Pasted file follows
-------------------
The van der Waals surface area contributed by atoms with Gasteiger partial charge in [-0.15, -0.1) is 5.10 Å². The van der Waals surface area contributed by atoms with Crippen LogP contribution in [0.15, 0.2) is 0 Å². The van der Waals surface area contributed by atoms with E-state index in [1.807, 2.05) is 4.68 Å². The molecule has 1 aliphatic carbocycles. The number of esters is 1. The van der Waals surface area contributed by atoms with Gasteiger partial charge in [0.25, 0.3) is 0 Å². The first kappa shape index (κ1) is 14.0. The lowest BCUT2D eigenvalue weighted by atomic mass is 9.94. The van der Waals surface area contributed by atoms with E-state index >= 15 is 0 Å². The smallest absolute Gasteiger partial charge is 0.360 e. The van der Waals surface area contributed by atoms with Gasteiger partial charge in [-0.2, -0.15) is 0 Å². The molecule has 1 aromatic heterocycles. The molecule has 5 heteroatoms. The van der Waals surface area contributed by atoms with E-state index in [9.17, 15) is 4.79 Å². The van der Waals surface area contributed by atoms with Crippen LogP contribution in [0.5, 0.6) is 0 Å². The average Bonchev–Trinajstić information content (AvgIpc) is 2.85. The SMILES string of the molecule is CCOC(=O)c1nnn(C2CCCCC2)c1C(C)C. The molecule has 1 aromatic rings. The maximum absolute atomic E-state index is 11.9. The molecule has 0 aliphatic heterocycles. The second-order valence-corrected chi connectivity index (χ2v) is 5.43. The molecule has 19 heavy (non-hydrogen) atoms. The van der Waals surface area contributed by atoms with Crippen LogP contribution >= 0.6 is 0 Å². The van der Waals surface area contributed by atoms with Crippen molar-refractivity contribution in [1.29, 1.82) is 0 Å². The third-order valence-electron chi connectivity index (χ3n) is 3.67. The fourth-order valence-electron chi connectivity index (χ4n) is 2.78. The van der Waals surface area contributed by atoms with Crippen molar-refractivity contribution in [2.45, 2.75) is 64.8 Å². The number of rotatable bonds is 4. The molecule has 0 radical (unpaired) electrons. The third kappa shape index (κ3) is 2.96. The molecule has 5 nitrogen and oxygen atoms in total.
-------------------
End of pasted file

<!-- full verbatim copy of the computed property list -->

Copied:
The van der Waals surface area contributed by atoms with Gasteiger partial charge in [-0.15, -0.1) is 5.10 Å². The van der Waals surface area contributed by atoms with Crippen LogP contribution in [0.15, 0.2) is 0 Å². The van der Waals surface area contributed by atoms with E-state index in [1.807, 2.05) is 4.68 Å². The molecule has 1 aliphatic carbocycles. The number of esters is 1. The van der Waals surface area contributed by atoms with Gasteiger partial charge in [0.25, 0.3) is 0 Å². The first kappa shape index (κ1) is 14.0. The lowest BCUT2D eigenvalue weighted by atomic mass is 9.94. The van der Waals surface area contributed by atoms with E-state index >= 15 is 0 Å². The smallest absolute Gasteiger partial charge is 0.360 e. The van der Waals surface area contributed by atoms with Gasteiger partial charge in [-0.2, -0.15) is 0 Å². The molecule has 1 aromatic heterocycles. The molecule has 5 heteroatoms. The van der Waals surface area contributed by atoms with E-state index in [9.17, 15) is 4.79 Å². The van der Waals surface area contributed by atoms with Crippen LogP contribution in [0.5, 0.6) is 0 Å². The average Bonchev–Trinajstić information content (AvgIpc) is 2.85. The SMILES string of the molecule is CCOC(=O)c1nnn(C2CCCCC2)c1C(C)C. The molecule has 1 aromatic rings. The maximum absolute atomic E-state index is 11.9. The molecule has 0 aliphatic heterocycles. The second-order valence-corrected chi connectivity index (χ2v) is 5.43. The molecule has 19 heavy (non-hydrogen) atoms. The van der Waals surface area contributed by atoms with Crippen LogP contribution >= 0.6 is 0 Å². The van der Waals surface area contributed by atoms with Crippen molar-refractivity contribution in [1.29, 1.82) is 0 Å². The third-order valence-electron chi connectivity index (χ3n) is 3.67. The fourth-order valence-electron chi connectivity index (χ4n) is 2.78. The van der Waals surface area contributed by atoms with Crippen molar-refractivity contribution in [2.45, 2.75) is 64.8 Å². The number of rotatable bonds is 4. The molecule has 0 radical (unpaired) electrons. The third kappa shape index (κ3) is 2.96. The molecule has 5 nitrogen and oxygen atoms in total.